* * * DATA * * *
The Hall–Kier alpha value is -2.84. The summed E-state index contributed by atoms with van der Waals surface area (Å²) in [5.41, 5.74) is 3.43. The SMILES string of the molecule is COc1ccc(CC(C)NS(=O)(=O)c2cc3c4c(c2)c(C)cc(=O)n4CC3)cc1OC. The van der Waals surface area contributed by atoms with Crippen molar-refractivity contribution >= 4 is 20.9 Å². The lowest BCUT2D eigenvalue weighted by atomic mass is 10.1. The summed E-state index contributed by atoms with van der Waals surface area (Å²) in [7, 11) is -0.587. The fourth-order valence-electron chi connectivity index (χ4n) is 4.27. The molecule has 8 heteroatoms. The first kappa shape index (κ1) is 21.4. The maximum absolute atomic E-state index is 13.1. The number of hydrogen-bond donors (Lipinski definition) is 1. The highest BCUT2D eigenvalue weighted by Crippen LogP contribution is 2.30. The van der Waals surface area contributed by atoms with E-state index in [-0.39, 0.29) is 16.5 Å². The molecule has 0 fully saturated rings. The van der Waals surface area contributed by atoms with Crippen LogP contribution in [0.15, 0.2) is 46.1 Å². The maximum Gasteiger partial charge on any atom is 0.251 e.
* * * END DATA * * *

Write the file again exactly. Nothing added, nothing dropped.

The Hall–Kier alpha value is -2.84. The summed E-state index contributed by atoms with van der Waals surface area (Å²) in [5.41, 5.74) is 3.43. The SMILES string of the molecule is COc1ccc(CC(C)NS(=O)(=O)c2cc3c4c(c2)c(C)cc(=O)n4CC3)cc1OC. The van der Waals surface area contributed by atoms with Crippen molar-refractivity contribution >= 4 is 20.9 Å². The lowest BCUT2D eigenvalue weighted by atomic mass is 10.1. The summed E-state index contributed by atoms with van der Waals surface area (Å²) in [7, 11) is -0.587. The fourth-order valence-electron chi connectivity index (χ4n) is 4.27. The molecule has 8 heteroatoms. The first kappa shape index (κ1) is 21.4. The maximum absolute atomic E-state index is 13.1. The number of hydrogen-bond donors (Lipinski definition) is 1. The highest BCUT2D eigenvalue weighted by Crippen LogP contribution is 2.30. The van der Waals surface area contributed by atoms with E-state index in [-0.39, 0.29) is 16.5 Å². The molecule has 0 fully saturated rings. The van der Waals surface area contributed by atoms with Crippen LogP contribution in [0.15, 0.2) is 46.1 Å². The maximum Gasteiger partial charge on any atom is 0.251 e.